Did you have any doubts when you chose a career different from the one you were being prepared for?
Nothing is impossible and I was brought up in an open-minded atmosphere. I had seen my father take a quantum leap from being a zamindar to giving people a voice and wearing hand-woven clothes. He did not believe in a capitalist society and always said ‘a penny saved is a penny earned’. My salary in Kolkata was ₹ 300 and my hostel fee was ₹ 150 per month. But I managed.
How did films happen?
The first film I made was Gaman. Working with Satyajit Ray, I had realised what a camera could do. So my journey was from sketching to moving images. It’s a journey I continue to repeat every time I make a film. Each film, therefore, became a milestone in my understanding and expression of life and has been rooted in the soil of Awadh, Lucknow and Kotwara. They have been shot there, with natives featuring in them.
I had started working with Air India in the communications department in the 1970s. I worked there for 11 years. I lived in Mumbai and I would see people coming from villages to the city. They would lose their identity to earn a living. This was the theme of my film Gaman. Social issues and cultural ethos always influenced me. In 1976, I started Umrao Jaan. The film captured the culture of Awadh and times of Wajid Ali Shah. All the detailing in the movie was what I had seen and learnt at home. All the poetry and love and surrender I was in love with found its way into the songs. In Anjuman, I explored the lives of chikan workers and the exploitation of women.
What about your famed film Zooni, which is yet to see the light of day?
Zooni was based on the folklore surrounding 16th century Kashmiri poetess Habba Khatoon. It was my way of expressing pride in the beautiful state of Kashmir, my way of showing that violence will lead us nowhere. Zooni is a big exploration into the people and culture of the Valley and something that neither I nor the people are ready to undertake because of what has happened since 1989. It is an unfinished dream and if I meet the right people, it may become a reality. The script will need to be revisited to suit the audience of today but the spirit is universal and, therefore, it has to be a global film.
What can we expect in Jaanisaar? Is it a sequel to Umrao Jaan?
This film is centred on the siege of Awadh, the revolt of 1857, and romance between an Anglicised Raja and a courtesan. It stars newcomers Imran Abbas Naqvi and Pernia Qureshi. It is not a sequel to Umrao Jaan but takes off from where Umrao Jaan ends in the same region. This is my fifth feature film. Not counting Zooni, I have done several serials and short films on Sufism.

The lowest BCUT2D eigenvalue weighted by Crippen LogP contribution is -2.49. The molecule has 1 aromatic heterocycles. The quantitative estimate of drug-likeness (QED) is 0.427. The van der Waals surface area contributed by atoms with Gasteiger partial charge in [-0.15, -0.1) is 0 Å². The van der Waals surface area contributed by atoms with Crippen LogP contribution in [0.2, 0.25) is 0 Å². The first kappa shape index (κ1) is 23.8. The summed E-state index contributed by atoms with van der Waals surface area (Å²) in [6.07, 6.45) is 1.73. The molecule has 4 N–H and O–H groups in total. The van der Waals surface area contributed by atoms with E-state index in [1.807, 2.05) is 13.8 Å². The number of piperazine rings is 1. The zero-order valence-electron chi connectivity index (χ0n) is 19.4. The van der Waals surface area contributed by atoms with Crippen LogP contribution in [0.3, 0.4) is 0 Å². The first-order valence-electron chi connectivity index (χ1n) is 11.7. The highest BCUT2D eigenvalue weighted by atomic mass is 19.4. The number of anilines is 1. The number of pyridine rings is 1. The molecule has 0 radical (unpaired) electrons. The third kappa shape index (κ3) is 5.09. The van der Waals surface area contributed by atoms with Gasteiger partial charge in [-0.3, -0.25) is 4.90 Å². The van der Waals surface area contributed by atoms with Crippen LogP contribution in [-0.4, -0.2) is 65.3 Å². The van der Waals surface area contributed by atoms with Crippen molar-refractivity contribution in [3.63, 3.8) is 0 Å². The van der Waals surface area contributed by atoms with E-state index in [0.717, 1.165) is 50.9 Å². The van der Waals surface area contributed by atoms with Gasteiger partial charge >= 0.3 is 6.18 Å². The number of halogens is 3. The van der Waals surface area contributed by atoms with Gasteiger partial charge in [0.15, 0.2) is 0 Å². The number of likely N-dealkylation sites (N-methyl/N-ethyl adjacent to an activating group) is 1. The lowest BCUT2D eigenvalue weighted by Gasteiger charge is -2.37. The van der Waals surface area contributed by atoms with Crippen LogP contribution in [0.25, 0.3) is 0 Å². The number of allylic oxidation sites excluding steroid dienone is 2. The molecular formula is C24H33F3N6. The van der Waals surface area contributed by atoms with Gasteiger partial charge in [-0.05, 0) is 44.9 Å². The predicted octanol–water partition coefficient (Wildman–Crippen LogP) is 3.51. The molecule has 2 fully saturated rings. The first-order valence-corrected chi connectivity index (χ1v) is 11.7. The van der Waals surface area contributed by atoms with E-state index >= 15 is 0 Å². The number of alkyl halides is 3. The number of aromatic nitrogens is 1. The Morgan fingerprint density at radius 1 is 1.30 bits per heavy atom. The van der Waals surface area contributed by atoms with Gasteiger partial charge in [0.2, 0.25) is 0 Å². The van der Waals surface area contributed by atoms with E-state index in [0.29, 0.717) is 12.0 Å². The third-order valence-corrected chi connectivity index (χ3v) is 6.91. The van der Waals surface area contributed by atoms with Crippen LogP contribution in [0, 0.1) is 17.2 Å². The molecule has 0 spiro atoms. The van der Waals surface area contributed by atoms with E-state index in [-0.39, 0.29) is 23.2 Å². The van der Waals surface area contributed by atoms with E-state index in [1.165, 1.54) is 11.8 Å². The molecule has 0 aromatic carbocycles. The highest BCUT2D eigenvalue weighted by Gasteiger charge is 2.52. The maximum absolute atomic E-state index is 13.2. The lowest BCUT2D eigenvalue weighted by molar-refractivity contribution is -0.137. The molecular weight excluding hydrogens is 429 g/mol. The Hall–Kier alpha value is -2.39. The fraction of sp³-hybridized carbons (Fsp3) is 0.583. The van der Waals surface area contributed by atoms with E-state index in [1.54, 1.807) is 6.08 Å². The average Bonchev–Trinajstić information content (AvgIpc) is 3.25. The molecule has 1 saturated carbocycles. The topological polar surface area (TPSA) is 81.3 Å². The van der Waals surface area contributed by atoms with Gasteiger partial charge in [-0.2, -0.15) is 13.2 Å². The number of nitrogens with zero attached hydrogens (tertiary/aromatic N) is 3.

Umrao Jaan established Rekha as one of the most beautiful women in the country. It also had classical songs such as Dil cheez kya hai…. Will Jaanisaar offer something similar?
The focus is on the culture of Awadh. The rest is up to the audience, to see where it goes.
What will be your next artistic endeavour after Jaanisaar?
Plans after Jaanisaar will become reality only after the film is released and accepted. I think big but take small, measured steps. Every film is a dialogue with my audience.
The creation of the Kotwara brand—how did that happen?
Ambience is very important for me. Kotwara is a beautiful 14-acre, green land with mango groves. In films, my actors always look beautiful, so I thought why not clothes in real life? Kotwara has been my studio for all my creative shades. It was where I began painting and it is where my work with the revival of chikan began. It also houses a school for children and Jaanisaar is also being shot there.
Fashion happened during the making of Zooni in 1988. American fashion designer Mary McFadden visited us back then and after seeing Kotwara, she said it could be a haven for crafts. Fashion was still evolving in those days and even known names like Suneet Verma worked with Mary. In 1991, my father passed away and I was wondering what to do next with his huge legacy. Meera supported me and helped turn Kotwara into an asset. Sugarcane farming was the mainstay of the region but there was never enough. We decided to revive the crafts and got a few people from Lucknow to train a few willing workers. We looked at how to make new motifs suited to the changing world and new works with zardozi. And ‘Dwar Pe Rozi’ [a charitable society] was born. Now, there are 300-400 people working on this in different pockets. Then, we built a small school for children; there are 300 children studying there.
How did the brand hit the limelight?
We started participating in fashion weeks in 2000, and the rest is history.
What do you feel is the biggest contribution to your hometown through the Kotwara brand?